Will this week be Winston’s finest hour?

Matthew Hooton thinks it is Winston’s turn to shine:

Now, 21 years since he last held the balance of power in 1996, Mr Peters has one last chance to make the whole saga worthwhile and finally deliver the more activist economic policy, the more traditionalist foreign policy and the more conservative social policy that he has been promising all these years.

As detailed on the opposite page, Mr Peters has the Greens to thank for once again gifting him ultimate power to decide the next prime minister. If, to use Rob Hosking’s word, the Greens been less kindergartenish earlier this week, it could have been them not Mr Peters currently playing Jacinda Ardern and Bill English off against one another for policy wins.   

The Greens’ decision not to step forward has real consequences, ecologically and socially. Money which Ms Ardern or Mr English might otherwise have been forced to spend on cleaning rivers, battling climate change or feeding hungry children is now more likely to be invested in new indulgences for Baby Boomers.

Leader James Shaw is almost certainly right that he could never have won support for a National-Green coalition from 75% of his party’s mainly swivel-eyed activists. But what does it say about their integrity that they prefer to grant total power to Mr Peters rather than have Ms Shaw so much as send a text message to Mr English asking what might be on offer?

If, from a Green perspective, New Zealand becomes a more xenophobic, more racist and less tolerant place over the next three years, it will be the Greens’ own decisions this week to hand total power to Mr Peters that will be responsible.

Moreover, if Mr Peters’ experience is anything to go by, it could be 21 years before the Greens again have the opportunity to exercise the balance of power themselves.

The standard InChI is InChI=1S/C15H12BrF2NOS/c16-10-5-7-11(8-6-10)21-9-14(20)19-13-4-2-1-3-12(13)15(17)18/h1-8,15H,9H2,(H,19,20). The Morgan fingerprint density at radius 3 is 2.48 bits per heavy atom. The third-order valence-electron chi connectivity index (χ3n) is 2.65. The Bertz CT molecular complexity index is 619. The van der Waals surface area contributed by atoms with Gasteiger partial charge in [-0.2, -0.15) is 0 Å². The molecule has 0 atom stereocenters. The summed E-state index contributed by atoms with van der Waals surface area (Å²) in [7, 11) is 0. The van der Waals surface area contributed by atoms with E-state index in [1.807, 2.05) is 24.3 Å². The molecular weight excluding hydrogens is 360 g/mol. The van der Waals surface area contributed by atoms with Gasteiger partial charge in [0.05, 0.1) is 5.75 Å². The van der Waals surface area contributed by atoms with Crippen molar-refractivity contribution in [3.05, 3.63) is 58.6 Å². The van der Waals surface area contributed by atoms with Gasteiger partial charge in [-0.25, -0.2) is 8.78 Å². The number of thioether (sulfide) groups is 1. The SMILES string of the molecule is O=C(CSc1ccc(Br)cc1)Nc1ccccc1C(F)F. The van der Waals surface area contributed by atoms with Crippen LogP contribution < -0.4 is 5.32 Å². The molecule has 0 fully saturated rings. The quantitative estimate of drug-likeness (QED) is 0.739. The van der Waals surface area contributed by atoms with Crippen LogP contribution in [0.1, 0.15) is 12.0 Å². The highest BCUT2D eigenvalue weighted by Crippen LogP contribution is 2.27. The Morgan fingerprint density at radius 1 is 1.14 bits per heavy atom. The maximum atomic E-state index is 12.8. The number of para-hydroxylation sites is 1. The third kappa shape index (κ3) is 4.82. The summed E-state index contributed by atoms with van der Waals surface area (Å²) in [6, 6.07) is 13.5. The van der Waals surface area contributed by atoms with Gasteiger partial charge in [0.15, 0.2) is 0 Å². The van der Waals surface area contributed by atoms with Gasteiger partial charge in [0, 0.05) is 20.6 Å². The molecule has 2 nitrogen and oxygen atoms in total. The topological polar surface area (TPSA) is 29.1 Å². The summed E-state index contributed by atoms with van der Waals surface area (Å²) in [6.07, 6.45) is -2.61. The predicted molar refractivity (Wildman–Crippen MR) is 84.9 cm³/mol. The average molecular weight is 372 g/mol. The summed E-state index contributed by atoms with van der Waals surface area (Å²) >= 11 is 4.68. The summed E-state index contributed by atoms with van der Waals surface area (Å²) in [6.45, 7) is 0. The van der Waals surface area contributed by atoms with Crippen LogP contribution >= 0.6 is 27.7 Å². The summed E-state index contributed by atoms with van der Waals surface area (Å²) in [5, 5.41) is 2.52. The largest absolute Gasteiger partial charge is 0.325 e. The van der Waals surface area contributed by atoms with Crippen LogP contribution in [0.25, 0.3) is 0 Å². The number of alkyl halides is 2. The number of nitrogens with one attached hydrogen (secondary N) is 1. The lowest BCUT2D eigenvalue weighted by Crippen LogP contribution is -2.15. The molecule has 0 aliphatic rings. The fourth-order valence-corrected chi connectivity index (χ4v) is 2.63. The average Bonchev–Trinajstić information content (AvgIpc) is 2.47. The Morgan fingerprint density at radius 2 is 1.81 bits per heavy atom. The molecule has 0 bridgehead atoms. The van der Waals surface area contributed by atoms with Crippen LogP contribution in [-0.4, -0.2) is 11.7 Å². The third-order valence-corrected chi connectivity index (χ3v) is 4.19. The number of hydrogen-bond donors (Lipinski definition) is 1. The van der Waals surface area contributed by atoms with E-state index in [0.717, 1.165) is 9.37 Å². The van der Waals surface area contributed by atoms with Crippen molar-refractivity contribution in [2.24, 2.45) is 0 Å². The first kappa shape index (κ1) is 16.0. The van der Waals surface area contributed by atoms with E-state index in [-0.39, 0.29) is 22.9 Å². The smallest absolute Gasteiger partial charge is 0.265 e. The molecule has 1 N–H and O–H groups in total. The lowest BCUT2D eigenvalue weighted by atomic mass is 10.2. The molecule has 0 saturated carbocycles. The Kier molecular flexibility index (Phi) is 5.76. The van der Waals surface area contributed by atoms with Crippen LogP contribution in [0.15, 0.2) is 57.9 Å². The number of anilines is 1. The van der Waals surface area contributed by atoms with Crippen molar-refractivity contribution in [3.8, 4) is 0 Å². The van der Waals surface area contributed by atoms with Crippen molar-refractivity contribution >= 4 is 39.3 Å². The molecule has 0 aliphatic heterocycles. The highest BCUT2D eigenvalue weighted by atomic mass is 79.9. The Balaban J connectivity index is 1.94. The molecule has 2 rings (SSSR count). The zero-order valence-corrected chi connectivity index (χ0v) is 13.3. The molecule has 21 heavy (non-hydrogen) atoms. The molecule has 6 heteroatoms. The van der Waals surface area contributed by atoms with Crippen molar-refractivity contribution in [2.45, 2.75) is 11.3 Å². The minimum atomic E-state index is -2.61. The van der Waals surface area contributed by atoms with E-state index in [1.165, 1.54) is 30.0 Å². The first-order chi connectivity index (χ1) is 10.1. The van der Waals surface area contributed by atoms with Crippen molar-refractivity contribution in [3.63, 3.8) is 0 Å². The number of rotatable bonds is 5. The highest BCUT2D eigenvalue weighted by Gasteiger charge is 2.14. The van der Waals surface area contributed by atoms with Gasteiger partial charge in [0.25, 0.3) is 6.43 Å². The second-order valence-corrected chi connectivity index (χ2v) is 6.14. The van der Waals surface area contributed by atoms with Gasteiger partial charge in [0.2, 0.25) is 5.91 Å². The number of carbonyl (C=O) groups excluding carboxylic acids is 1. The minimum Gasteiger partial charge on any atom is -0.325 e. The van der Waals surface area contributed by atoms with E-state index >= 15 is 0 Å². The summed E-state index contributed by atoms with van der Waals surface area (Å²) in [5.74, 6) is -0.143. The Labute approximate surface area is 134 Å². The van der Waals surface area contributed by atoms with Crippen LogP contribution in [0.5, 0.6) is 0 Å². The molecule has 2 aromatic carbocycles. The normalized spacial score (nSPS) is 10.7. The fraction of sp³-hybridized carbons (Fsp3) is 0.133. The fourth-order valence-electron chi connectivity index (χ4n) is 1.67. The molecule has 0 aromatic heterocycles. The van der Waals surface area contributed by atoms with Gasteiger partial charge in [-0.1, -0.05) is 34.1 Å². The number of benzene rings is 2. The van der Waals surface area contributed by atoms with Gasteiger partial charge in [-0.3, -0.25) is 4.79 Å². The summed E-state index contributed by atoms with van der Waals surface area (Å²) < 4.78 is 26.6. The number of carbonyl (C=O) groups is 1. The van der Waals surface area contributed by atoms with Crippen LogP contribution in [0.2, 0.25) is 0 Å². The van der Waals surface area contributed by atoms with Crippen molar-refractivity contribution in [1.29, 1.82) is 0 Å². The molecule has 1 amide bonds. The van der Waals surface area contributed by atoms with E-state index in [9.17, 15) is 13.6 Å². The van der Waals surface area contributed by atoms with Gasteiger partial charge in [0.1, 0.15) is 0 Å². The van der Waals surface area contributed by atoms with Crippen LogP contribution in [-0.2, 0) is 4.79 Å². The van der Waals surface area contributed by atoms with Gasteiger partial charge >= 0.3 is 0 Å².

The Green party is separated into three factions. MPs, activists/Members and voters. There is minimal overlap between those three groups.

Still, Mr Peters may surprise his critics and it is in his interests to do so.

When he reveals his choice for prime minister, the whole fury and might of the party spurned shall be turned on him. If he is to stand up to it, the deal he reaches with Mr English or Ms Ardern – even if it is to sit on the crossbenches – must be comprehensive, robust and based on a genuine commitment by both sides to make it work.

If, instead, the deal is loose, it will presage game playing by less loyal MPs across the parties, drift and decay, and ultimately the premature collapse of the government.

Assuming Mr Peters is serious about all he has said since first rising to prominence in the mid-1980s as a critic of the Lange-Douglas and then Bolger-Richardson reforms, his demand for more activist economic management must involve much more than a further extension of Steven Joyce and Simon Bridges’ MBIE circus and corrupt corporate welfare machine.

There are very good arguments, for example, for the Reserve Bank to focus solely on price stability and even better ones for it to operate completely independently of politicians. Mr Peters must prevail that it is also not unheard of internationally for central banks to have wider goals or to work in closer partnership with their political masters.